RP: It’s a really good question. Traditionally, the various woodland management trades like tree felling, timber hauling, saw-milling and so on have been heavily male dominated. In researching my book about ash, I came across a very small number of women working with wood. That’s not to say women are under represented in crafts per se, but they are in woodcrafts. This will change. In the UK, I know of a few female carpenters, cabinet makers, basket makers and spoon carvers—and they are all young. It’s a good sign.

PW: Of all the encounters you had while writing this book, which one stuck with you the most? 

RP: That is a hard question, not least because the encounters I had with the craftspeople shift in my mind, as I use all the things they made for me from my ash tree, in my daily life. If pressed, I would probably settle for the wheelwright, Phill Gregson. He was a lovely man, but I was particularly enamored by how so much of what he knew is not written down in books anywhere. The wheelwright’s knowledge of timber is a feel for the characteristics of the different tree species, including ash, which was always used for the felloes (it rhymes with ‘bellies’) or rims of the wheels, gained through lengthy empirical acquaintance. It is knowing about seasoning and where a knot will be helpful or a bit of shake a source of unexpected strength. This intimate understanding of timber was passed down from father to son, and from master to apprentice, like oral folk-songs. This consciousness of materials forms a continuum in the history of making wheels, connecting Phill to the earliest wheelwrights in ancient Mesopotamia, over 5,000 years ago. I knew if the timber from my ash tree was to be critically examined anywhere, it would be in the wheelwright’s yard.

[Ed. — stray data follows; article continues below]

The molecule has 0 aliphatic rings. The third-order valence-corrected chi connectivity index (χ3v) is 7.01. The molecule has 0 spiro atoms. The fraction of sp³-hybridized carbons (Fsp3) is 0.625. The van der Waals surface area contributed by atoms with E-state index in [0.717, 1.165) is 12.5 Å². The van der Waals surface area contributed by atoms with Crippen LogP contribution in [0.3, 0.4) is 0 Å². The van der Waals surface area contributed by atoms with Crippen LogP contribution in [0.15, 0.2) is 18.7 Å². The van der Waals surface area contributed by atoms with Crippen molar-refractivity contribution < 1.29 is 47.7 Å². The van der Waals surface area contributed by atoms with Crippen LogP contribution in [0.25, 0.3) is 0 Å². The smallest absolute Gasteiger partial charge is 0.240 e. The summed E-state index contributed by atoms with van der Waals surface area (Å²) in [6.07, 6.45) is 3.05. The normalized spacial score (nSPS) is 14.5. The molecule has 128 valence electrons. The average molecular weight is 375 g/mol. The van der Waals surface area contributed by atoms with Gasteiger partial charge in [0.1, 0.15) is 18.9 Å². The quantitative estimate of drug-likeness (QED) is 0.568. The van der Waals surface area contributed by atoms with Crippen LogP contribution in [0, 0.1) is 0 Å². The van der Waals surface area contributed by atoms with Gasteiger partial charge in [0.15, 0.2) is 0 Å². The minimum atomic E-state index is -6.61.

PW: You found 44 different uses for one ash tree. How are the objects doing--any favorites you can't live without these days?

RP: I am writing this at my bespoke desk. I sit here for at least a part of most days. If the desk went, a small piece of me would go with it. I’m a bit of a creature of habit and the first thing I do everyday is make tea: I use an ash spoon to put leaf tea into a pot. Of course, if the spoon broke I could get another one made, but I have become so attached to the unique shape, the ripples of grain and the pin knots of this particular spoon that I would be briefly lost without it. At the other end of the spectrum, I am deeply attached to the toboggan and the canoe paddle. Neither of these ash items get used often, but when they do, it means I’m having a good time.

PW:  Any idea where your next adventure might take you? 

RP: If I only knew...

Want to get in touch with your inner craftsman? There's still time to sign up for next month's Project Woodchips Lumberjack Getaway in the Adirondacks.